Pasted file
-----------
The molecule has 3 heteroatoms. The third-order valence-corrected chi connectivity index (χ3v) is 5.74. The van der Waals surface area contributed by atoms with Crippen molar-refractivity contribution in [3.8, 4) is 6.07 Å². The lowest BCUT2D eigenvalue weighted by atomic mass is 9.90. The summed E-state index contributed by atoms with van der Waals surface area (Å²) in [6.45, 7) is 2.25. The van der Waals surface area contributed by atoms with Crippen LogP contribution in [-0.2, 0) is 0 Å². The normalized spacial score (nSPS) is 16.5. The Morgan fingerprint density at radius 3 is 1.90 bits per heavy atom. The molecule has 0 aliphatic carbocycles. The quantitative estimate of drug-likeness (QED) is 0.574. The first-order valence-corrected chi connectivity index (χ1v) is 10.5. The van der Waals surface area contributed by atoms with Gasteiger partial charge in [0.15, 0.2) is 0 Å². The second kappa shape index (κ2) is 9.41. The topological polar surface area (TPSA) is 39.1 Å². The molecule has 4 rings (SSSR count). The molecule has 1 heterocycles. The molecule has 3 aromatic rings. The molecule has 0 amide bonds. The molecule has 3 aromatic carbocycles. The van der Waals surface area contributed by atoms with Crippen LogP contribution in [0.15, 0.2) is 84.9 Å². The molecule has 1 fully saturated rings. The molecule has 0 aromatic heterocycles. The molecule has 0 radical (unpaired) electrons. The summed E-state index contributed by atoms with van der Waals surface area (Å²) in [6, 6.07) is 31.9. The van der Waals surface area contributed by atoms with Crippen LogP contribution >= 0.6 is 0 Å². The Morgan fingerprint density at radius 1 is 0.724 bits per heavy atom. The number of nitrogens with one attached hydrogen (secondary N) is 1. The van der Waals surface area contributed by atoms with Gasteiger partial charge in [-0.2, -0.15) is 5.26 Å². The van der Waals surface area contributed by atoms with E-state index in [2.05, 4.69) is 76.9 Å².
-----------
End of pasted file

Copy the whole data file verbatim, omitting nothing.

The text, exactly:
The molecule has 3 heteroatoms. The third-order valence-corrected chi connectivity index (χ3v) is 5.74. The van der Waals surface area contributed by atoms with Crippen molar-refractivity contribution in [3.8, 4) is 6.07 Å². The lowest BCUT2D eigenvalue weighted by atomic mass is 9.90. The summed E-state index contributed by atoms with van der Waals surface area (Å²) in [6.45, 7) is 2.25. The van der Waals surface area contributed by atoms with Crippen LogP contribution in [-0.2, 0) is 0 Å². The normalized spacial score (nSPS) is 16.5. The Morgan fingerprint density at radius 3 is 1.90 bits per heavy atom. The molecule has 0 aliphatic carbocycles. The quantitative estimate of drug-likeness (QED) is 0.574. The first-order valence-corrected chi connectivity index (χ1v) is 10.5. The van der Waals surface area contributed by atoms with Gasteiger partial charge in [0.15, 0.2) is 0 Å². The second kappa shape index (κ2) is 9.41. The topological polar surface area (TPSA) is 39.1 Å². The molecule has 4 rings (SSSR count). The molecule has 1 heterocycles. The molecule has 3 aromatic rings. The molecule has 0 amide bonds. The molecule has 3 aromatic carbocycles. The van der Waals surface area contributed by atoms with Crippen LogP contribution in [0.15, 0.2) is 84.9 Å². The molecule has 1 fully saturated rings. The molecule has 0 aromatic heterocycles. The molecule has 0 radical (unpaired) electrons. The summed E-state index contributed by atoms with van der Waals surface area (Å²) in [6, 6.07) is 31.9. The van der Waals surface area contributed by atoms with Crippen LogP contribution >= 0.6 is 0 Å². The Morgan fingerprint density at radius 1 is 0.724 bits per heavy atom. The number of nitrogens with one attached hydrogen (secondary N) is 1. The van der Waals surface area contributed by atoms with Gasteiger partial charge in [-0.2, -0.15) is 5.26 Å². The van der Waals surface area contributed by atoms with E-state index in [2.05, 4.69) is 76.9 Å².